Saturday, December 30, 2017

GUESTOPIA: YA Author Taryn Bashford

Woohoo! It's the last GUESTOPIA of 2017! And we're going out with an explosion as we've invited an Aussie debut author to answer our questions. Here we go ...


At five year's old Taryn declared she would be an author. She’s been an English Literature Honours student, an advertising rep, a Media Sales Manager and a CEO of an internet company, but now she plans to write inspiring, engaging novels until the day she can no longer type--or no-one takes her seriously (whichever comes later). She’s also the creator of Jeans Teen Army, a campaign to address the seemingly universal feeling teens have about themselves -- that they're not good enough.

Is this your first published book?


What’s it called?

The Harper Effect

Which genre?

YA Contemporary

Which age group?

The marketers say 12 – 18, but I like to think no one’s too old to read this one, so 12 - 120

Is it a series or standalone?

It’s standalone, but there’s a companion novel about to be submitted.

Are you an agented author?

Yes – I’m with Curtis Brown in Australia, and Jill Grinberg Literary Management in the USA

Which publisher snapped up your book?

It’s two publishers for me 😊 Pan Macmillan in Australia/NZ and then Sky Pony Press in the USA/Canada and they’ll also distribute to the UK and all British Commonwealth countries.

How involved have you been in the whole publishing process of your book? 

I’ve only been involved in the editing process – which was very in depth. And then I was able to put in my book cover preferences and have a say in that too. I was pretty lucky. I have worked on a lot of publicity for the novel too.

Do you have another job?

Not anymore. I used to run a media recruitment consultancy, and before that, I was the CEO of an internet company connected to a TV station in the UK, a bit like NineMSN. I’ve mainly worked in advertising, but I’ve also been a nanny, a chalet chef, and a freelance writer.

Did you receive many, if any, rejections prior?

Oh yes. Many. But each time I got a rejection, I took on board the advice/feedback and improved my manuscript. Then after several months, in a period of 2 weeks, I suddenly had 2 agents and very soon after that, a publisher. So never give up – that’s a really tired phrase, isn’t it? Maybe this is more accurate: always give 100%, have faith in your book, and never lose hope.

What created/what were you doing or watching when the first idea for this book sneaked up on you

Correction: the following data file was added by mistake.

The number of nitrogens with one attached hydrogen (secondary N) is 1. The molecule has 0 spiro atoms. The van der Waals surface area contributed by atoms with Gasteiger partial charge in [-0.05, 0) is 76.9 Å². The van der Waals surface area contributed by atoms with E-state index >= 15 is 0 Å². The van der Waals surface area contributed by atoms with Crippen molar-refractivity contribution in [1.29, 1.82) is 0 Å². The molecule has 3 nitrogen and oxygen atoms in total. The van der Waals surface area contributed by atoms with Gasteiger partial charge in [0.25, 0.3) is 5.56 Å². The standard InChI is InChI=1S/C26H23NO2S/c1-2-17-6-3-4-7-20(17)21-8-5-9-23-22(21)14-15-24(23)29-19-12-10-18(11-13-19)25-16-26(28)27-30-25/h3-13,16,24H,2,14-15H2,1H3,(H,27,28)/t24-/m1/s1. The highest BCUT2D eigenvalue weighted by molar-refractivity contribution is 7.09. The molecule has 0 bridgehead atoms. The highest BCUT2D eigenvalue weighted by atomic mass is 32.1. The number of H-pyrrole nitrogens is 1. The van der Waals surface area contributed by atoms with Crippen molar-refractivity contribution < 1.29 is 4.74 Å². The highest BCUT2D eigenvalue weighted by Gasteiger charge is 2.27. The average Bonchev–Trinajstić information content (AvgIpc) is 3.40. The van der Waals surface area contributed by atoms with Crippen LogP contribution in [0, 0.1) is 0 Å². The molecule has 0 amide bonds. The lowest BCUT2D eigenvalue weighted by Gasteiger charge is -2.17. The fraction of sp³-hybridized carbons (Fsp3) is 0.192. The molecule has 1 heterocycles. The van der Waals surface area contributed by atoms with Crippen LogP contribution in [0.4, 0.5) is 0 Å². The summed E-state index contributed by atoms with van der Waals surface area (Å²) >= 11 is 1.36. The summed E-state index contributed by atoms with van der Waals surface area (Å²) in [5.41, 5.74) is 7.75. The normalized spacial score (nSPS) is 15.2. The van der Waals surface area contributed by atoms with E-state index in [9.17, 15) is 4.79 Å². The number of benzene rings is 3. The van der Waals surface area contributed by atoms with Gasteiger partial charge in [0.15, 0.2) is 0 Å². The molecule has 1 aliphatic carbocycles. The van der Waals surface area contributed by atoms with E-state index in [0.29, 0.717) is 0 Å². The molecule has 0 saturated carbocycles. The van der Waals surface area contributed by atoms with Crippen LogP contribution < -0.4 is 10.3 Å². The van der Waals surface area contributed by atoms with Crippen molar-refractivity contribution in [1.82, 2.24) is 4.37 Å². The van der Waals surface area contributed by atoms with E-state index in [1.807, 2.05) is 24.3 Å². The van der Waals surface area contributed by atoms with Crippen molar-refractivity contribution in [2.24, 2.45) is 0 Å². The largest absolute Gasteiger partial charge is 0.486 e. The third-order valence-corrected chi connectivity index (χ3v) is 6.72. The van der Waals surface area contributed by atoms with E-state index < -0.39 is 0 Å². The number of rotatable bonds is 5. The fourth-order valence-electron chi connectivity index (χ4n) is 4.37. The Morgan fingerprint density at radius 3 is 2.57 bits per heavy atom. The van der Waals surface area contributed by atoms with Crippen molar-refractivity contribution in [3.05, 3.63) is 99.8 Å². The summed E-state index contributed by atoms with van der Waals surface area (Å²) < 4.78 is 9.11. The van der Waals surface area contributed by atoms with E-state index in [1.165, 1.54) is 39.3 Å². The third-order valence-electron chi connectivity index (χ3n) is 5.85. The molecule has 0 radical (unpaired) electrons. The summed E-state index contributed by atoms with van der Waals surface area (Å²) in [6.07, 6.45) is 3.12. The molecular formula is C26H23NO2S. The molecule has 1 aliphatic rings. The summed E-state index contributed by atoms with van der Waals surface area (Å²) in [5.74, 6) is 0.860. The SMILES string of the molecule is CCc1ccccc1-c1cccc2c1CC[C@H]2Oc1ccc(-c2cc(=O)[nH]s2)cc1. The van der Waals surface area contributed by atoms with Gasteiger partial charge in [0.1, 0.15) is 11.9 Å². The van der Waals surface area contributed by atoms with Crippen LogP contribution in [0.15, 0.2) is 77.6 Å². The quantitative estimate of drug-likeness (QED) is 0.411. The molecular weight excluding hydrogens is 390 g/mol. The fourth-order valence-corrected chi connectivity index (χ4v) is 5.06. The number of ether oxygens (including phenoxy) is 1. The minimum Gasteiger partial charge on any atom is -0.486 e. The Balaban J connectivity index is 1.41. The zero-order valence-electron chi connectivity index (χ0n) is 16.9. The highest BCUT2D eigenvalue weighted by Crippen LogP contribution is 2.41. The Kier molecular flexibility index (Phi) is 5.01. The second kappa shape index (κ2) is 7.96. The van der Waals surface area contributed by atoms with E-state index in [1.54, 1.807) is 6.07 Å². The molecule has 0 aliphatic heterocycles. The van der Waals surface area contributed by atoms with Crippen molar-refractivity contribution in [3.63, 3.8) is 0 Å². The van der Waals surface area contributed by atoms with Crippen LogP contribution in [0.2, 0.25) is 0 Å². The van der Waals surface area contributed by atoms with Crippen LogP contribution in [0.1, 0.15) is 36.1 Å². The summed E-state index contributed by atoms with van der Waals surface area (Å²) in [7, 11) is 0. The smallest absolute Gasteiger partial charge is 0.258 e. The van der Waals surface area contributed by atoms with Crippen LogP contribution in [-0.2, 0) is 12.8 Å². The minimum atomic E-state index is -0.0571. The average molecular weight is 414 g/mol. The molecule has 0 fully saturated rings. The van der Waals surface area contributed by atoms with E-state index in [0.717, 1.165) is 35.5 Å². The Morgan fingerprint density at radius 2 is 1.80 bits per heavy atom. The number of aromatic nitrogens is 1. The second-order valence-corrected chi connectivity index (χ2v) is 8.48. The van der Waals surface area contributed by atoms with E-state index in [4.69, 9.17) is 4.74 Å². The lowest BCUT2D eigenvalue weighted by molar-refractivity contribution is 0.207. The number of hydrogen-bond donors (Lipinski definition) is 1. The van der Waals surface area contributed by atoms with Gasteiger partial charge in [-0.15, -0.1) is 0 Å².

That’s a long story. I actually wrote the first draft of this novel when I was 14. It was called Proud Now Ma? and focussed on playing tennis to please the parents. My brother was a tennis player on the international circuit, and I was training for the Olympics. I got to wondering about teens who surpass the norm in an activity, and decided to look into this topic. But the novel then spent some time in a trunk when I emigrated to England, and then again 20 years later to Australia. I was writing, but I was writing adult novels – and not finishing them. I had a stressful career in the world of media, and getting published got lost in all that. But at least I kept writing. I finally began writing full time five years ago, and the first re-draft of the novel was actually an MG. It was re-named BELIEVE. It was pretty awful. I had the voice all wrong. An agent said she didn’t like anything about it. The problem was I hadn’t done my research into this market – I’d been reading adult novels. The poor manuscript got top-drawered while I researched the market. It was Susanne Gervay’s, That’s Why I Wrote this Song that got me hooked on YA. After reading her book, I knew that had I read her book when I was 15, it would’ve helped with some dad issues I was facing as a teen. I knew then that I wanted to write books for teens, to be that helping hand, or that metaphorical hug, they might be in search of inside a book. I wrote three other YA novels (unpublished) before I got back to what is now The Harper Effect, and by then I’d read over 200 YA novels. It really helped!

How long did you plot/plan until you started writing it?

If I think back to the re-write from MG to YA, not long at all. I fixed on a scene with Colt in my head and just sat down and wrote.

Once you started, did the story flow naturally or did you have to step in and wrestle it into submission?